Zhukov Dance Theatre
September 16–18, 2010
San Francisco, CA
Reviewed by Rita Felciano
Photo by Sandy Lee, Courtesy ZDT. Bordenave, Devaney, and de Souza in Zhukov's Shared and Divided.
In its third season, Zhukov Dance Theatre’s “Product 03” took to the stage with excellent performances of two contrasting premieres. The sharply focused and pure dance Shared and Divided was right on the mark; the loosely structured and conceptually problematic Cinematic, however, missed its target. Both works benefited from a fine group of performers, all of them with strong ballet training: Darren Devaney, Josh Haines, Allie Papazian, Sergio Junior Benvindo de Souza, Katja Bjorner, and Christopher Bordenave.
Considering that Yuri Zhukov’s was essentially a pick-up group—four of the six dancers were new, the others in their second year with the company—Zhukov managed to mold them into a cohesive ensemble, one that acknowledged each dancer’s individuality.
In 1989 Kirov Ballet soloist Zhukov was the first Russian dancer to officially emigrate in order to join San Francisco Ballet, where he danced for six years. A refined and elegant formalist, he joined the Royal Birmingham Ballet for a time and returned to San Francisco in 2003 to join the faculty of City Ballet School.
For the formally precise Shared, the dancers, recalling a tablao, sat on boxes around the stage’s perimeter. Devaney stepped into the center for an extended solo which laid out Zhukov’s premise: choreography in which extreme fluidity is checked by control. Together and alone the dancers picked up and varied motifs—drop-to-the-ground pliés, runs that turned into slides, curling arms in which energy flowed out the fingertips. Shared suggested a vibrantly pulsating sense of being. Yet for all the turbulence and apparent spontaneity, you could feel the shaping hand in every gesture. Bjorner’s adagio evolved into a contentious pas de deux with Bordenave. He later tried unsuccessfully to tame the volatile, petite Papazian. She looked liked the spirit of dance.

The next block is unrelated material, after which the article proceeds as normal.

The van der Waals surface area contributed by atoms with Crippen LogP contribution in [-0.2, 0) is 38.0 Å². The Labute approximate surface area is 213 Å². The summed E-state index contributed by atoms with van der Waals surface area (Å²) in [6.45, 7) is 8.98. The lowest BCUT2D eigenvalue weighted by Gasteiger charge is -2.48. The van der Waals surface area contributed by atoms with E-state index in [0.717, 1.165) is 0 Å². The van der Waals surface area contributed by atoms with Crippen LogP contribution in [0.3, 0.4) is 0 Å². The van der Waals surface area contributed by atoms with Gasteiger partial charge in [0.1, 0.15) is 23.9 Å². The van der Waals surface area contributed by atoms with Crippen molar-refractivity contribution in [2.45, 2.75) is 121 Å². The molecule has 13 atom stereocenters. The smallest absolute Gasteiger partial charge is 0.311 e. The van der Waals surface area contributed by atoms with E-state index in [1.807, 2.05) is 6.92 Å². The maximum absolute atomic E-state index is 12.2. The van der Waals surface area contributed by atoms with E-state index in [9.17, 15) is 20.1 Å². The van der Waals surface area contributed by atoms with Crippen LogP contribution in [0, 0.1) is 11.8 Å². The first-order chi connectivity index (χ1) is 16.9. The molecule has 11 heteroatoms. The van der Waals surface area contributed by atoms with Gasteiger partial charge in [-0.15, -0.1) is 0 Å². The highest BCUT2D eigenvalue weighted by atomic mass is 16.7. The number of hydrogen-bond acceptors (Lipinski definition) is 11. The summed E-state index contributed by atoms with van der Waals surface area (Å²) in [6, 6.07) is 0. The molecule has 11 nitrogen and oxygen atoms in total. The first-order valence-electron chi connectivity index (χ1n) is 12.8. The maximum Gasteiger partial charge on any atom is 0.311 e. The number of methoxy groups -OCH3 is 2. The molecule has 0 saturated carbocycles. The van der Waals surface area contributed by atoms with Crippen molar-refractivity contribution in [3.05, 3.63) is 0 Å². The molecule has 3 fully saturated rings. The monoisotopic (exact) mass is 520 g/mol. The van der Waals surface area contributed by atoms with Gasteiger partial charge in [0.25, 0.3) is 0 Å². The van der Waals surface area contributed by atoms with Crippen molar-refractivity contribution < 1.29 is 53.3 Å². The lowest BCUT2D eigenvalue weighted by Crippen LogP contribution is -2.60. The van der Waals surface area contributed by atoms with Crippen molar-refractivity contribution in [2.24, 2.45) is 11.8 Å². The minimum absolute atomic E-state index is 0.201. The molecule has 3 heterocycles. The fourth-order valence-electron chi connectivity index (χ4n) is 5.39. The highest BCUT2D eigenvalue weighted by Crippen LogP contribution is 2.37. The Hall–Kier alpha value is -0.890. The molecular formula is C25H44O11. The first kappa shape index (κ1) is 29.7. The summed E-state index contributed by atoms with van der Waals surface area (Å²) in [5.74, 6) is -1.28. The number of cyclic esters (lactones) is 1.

For Cinematic, Zhukov switched gears. Television has never seemed particularly dangerous territory. Here it was. Choosing a dance theater format, heavy on text though also rich with lively choreography, Zhukov pastiched together bits and pieces from sitcoms, soap operas, reality shows, dance competitions, high drama and crime stories. (There were no emergency rooms in sight.) The meandering chain of scenes redefined the word episodic. Cinematic’s climax was a hilariously choreographed shoot-out that went on forever. It had grown out of a spurned lover’s dreaming of shooting a rival.
The choreography probably could have been sharper but Zhukov’s challenge was to portray banality without being sucked into its mindlessness. He is not the first to fail at this conundrum. Cinematic needed a good dose of either wit or charm, preferably both.
Zhukov also designed the costumes and Cinematic’s superb white-on-black projections. He is clearly a multi-talented artist.